Power to the highest bidder

Power to the highest bidder

Representative image. Credit: iStockPhoto

The State Election Commission (SEC) has taken a bold step in countermanding elections to 13 constituencies in Sindigeri gram panchayat of Ballari district where seats were auctioned to the highest bidders in an attempt to scuttle the poll process. The first phase of elections to gram panchayats in Karnataka were held on December 22, while the second phase is scheduled for December 27. While the pernicious practice of auctioning seats is not new, it has become rampant this time around. The first such case came to light in Kalaburagi after a video went viral on social media, following which an FIR was registered against the auctioneers.

Then on, many such instances were reported. In Sindigeri, the seats were auctioned at a temple in Byluru village, with the candidates together agreeing to pay Rs 51 lakh in the name of the deity in return for being elected unopposed. Once the seat is auctioned, no other candidate is allowed to contest. An unusually high number of over 4,300 candidates were elected unopposed in the first phase.

The Constitution provides for universal suffrage, which entitles every citizen who has attained the age of 18 the right to exercise his or her franchise irrespective of caste, colour, creed, sex, religion or social status, and thus ensure representation for themselves. Auctioning of seats to skirt elections amounts to a denial of this right. Both the Representation of People Act and the Karnataka Panchayat Raj Act provide for disqualification of elected members who have indulged in corrupt practices.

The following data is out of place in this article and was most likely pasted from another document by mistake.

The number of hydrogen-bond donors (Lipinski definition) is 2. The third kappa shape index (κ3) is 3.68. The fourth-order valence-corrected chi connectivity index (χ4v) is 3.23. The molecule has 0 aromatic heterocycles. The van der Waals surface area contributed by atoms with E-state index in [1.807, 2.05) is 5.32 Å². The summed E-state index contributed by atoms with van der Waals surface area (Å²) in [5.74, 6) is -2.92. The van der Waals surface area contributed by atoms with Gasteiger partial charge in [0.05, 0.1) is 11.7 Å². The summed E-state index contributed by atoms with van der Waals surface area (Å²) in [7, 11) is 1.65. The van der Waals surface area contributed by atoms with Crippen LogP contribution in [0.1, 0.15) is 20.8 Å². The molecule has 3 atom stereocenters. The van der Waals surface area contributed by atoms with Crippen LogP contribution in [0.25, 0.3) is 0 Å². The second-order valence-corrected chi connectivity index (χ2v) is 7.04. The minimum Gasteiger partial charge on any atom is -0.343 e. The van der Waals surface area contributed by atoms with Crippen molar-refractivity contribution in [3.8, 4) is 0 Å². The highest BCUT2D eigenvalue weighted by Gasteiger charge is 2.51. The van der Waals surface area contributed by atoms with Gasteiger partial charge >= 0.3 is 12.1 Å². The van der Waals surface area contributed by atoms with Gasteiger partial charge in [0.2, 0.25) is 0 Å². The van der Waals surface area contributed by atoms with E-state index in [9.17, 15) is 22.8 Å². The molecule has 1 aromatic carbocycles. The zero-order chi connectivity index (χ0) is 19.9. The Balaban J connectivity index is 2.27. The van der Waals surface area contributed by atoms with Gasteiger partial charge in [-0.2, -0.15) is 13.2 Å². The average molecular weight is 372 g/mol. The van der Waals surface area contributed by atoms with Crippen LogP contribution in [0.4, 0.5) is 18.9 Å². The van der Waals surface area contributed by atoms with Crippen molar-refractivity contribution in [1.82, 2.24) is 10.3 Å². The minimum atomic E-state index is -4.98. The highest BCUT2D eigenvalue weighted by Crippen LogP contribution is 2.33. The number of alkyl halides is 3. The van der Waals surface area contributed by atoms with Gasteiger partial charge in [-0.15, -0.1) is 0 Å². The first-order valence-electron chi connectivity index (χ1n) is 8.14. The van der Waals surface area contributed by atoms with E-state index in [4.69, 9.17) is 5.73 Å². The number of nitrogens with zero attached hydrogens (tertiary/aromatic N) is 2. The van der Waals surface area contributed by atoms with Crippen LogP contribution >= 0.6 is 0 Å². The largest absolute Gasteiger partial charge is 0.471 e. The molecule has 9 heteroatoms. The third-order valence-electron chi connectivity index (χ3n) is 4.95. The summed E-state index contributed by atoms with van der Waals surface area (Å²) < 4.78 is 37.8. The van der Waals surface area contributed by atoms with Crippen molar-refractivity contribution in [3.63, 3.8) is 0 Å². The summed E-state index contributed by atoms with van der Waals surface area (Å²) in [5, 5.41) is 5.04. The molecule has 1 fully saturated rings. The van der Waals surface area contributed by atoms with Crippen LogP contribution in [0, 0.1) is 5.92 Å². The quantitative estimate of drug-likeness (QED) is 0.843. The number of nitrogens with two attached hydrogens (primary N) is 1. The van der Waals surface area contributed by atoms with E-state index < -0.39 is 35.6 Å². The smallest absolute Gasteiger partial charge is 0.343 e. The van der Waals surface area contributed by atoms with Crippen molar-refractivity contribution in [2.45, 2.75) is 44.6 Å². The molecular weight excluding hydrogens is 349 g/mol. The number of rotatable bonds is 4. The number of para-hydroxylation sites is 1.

The SEC should go into each case where candidates have been elected unopposed and initiate steps to disqualify them if any anomaly is found. The Panchayat Raj system was introduced in the country to promote local self-governance. It is unfortunate that democracy is being throttled through unconstitutional means right at the grassroots level.

Illegal auctions ensure that the wealthy win the election without even a contest while the poor and marginalised sections, whose hands the Panchayat Raj system aims to strengthen, continue to remain on the sidelines, with no say in the affairs of their village. Panchayat seats are in great demand as they enhance the prestige of the candidates locally, besides being stepping-stones to higher electoral offices. How the winning candidate recovers the amount invested in the auction is anybody’s guess. The government should come down on this practice with a heavy hand. Unless local bodies are freed from the stranglehold of the rich and the entitled class, the dream of true ‘Gram Swaraj’ can never be realised.